The Macchiato, literally meaning 'stained' or 'spotted' in Italian, is a finely balanced coffee beverage known for the dash of milk added to an espresso. It's known to be a go-between for those who find an espresso too strong and a cappuccino too mild. But this Italian classic took on an entirely new identity when it crossed borders and landed on the high plateaus of Ethiopia.
Ethiopia, though never colonized, had brief periods of occupation, one such being by Italy from 1936 to 1941. During this time, Italian food culture left a lasting impression and cafe culture is one, even adding to existing culture in the place where coffee is birthed.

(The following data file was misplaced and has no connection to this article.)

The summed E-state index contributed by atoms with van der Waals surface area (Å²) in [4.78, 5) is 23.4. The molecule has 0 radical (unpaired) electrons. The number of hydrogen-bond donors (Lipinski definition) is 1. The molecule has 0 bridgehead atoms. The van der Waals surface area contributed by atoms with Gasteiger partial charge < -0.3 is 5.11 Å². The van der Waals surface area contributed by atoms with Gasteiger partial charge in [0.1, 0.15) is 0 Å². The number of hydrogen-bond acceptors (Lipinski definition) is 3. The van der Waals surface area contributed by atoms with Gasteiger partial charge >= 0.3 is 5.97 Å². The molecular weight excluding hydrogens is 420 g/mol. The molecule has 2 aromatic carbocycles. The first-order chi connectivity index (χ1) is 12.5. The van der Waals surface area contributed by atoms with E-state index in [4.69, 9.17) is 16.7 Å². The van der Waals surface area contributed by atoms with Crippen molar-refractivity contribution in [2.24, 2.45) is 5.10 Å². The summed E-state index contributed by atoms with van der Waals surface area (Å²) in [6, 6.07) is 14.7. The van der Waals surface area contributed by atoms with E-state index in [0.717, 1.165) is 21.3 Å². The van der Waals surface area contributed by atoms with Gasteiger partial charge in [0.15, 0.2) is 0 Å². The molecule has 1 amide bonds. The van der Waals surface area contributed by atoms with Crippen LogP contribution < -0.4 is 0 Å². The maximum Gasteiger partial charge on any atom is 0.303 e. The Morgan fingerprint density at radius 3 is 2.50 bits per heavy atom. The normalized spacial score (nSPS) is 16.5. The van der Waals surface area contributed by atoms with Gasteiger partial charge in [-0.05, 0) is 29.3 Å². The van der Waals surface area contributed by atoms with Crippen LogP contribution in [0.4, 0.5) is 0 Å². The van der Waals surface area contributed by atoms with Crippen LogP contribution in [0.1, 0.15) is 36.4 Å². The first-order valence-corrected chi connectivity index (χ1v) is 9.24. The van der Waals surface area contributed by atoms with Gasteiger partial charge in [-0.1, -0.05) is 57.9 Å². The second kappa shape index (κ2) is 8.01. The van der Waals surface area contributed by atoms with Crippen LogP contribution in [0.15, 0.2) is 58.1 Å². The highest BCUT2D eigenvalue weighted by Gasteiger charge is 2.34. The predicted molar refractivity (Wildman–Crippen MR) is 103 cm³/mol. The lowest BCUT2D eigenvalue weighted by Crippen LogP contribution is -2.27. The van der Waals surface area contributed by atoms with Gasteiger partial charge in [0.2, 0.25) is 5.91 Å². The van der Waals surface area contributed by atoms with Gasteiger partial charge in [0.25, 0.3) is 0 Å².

The Ethiopian Macchiato has since become a staple in the country's coffee shops and homes. It's a testimony to Ethiopia's resilient spirit, a symbol of their ability to adopt external influences while preserving the essence of their own traditions. The Ethiopian version of Macchiato often uses a stronger coffee base that reflects the robust local flavors, and their love for a strong, rich coffee.